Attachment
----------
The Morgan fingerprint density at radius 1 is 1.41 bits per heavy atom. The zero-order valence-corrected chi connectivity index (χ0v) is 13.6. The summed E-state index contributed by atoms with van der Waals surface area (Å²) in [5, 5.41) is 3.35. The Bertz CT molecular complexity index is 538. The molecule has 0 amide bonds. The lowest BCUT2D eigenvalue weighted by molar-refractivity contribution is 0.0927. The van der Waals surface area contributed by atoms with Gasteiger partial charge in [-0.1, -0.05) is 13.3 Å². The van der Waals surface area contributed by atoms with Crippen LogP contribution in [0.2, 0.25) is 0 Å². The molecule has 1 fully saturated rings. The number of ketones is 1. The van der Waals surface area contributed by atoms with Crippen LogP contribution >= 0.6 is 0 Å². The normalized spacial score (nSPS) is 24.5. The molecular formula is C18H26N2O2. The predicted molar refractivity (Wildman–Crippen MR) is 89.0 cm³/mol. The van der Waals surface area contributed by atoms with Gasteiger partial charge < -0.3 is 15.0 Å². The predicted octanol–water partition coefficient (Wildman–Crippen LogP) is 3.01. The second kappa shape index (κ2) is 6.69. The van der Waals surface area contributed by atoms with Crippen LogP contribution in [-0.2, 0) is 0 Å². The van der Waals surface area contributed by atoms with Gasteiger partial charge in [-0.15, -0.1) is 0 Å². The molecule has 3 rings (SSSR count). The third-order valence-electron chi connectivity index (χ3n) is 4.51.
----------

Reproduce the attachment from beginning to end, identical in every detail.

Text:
The Morgan fingerprint density at radius 1 is 1.41 bits per heavy atom. The zero-order valence-corrected chi connectivity index (χ0v) is 13.6. The summed E-state index contributed by atoms with van der Waals surface area (Å²) in [5, 5.41) is 3.35. The Bertz CT molecular complexity index is 538. The molecule has 0 amide bonds. The lowest BCUT2D eigenvalue weighted by molar-refractivity contribution is 0.0927. The van der Waals surface area contributed by atoms with Gasteiger partial charge in [-0.1, -0.05) is 13.3 Å². The van der Waals surface area contributed by atoms with Crippen LogP contribution in [0.2, 0.25) is 0 Å². The molecule has 1 fully saturated rings. The number of ketones is 1. The van der Waals surface area contributed by atoms with Crippen LogP contribution >= 0.6 is 0 Å². The normalized spacial score (nSPS) is 24.5. The molecular formula is C18H26N2O2. The predicted molar refractivity (Wildman–Crippen MR) is 89.0 cm³/mol. The van der Waals surface area contributed by atoms with Gasteiger partial charge < -0.3 is 15.0 Å². The predicted octanol–water partition coefficient (Wildman–Crippen LogP) is 3.01. The second kappa shape index (κ2) is 6.69. The van der Waals surface area contributed by atoms with Crippen LogP contribution in [-0.2, 0) is 0 Å². The van der Waals surface area contributed by atoms with Gasteiger partial charge in [-0.15, -0.1) is 0 Å². The molecule has 3 rings (SSSR count). The third-order valence-electron chi connectivity index (χ3n) is 4.51.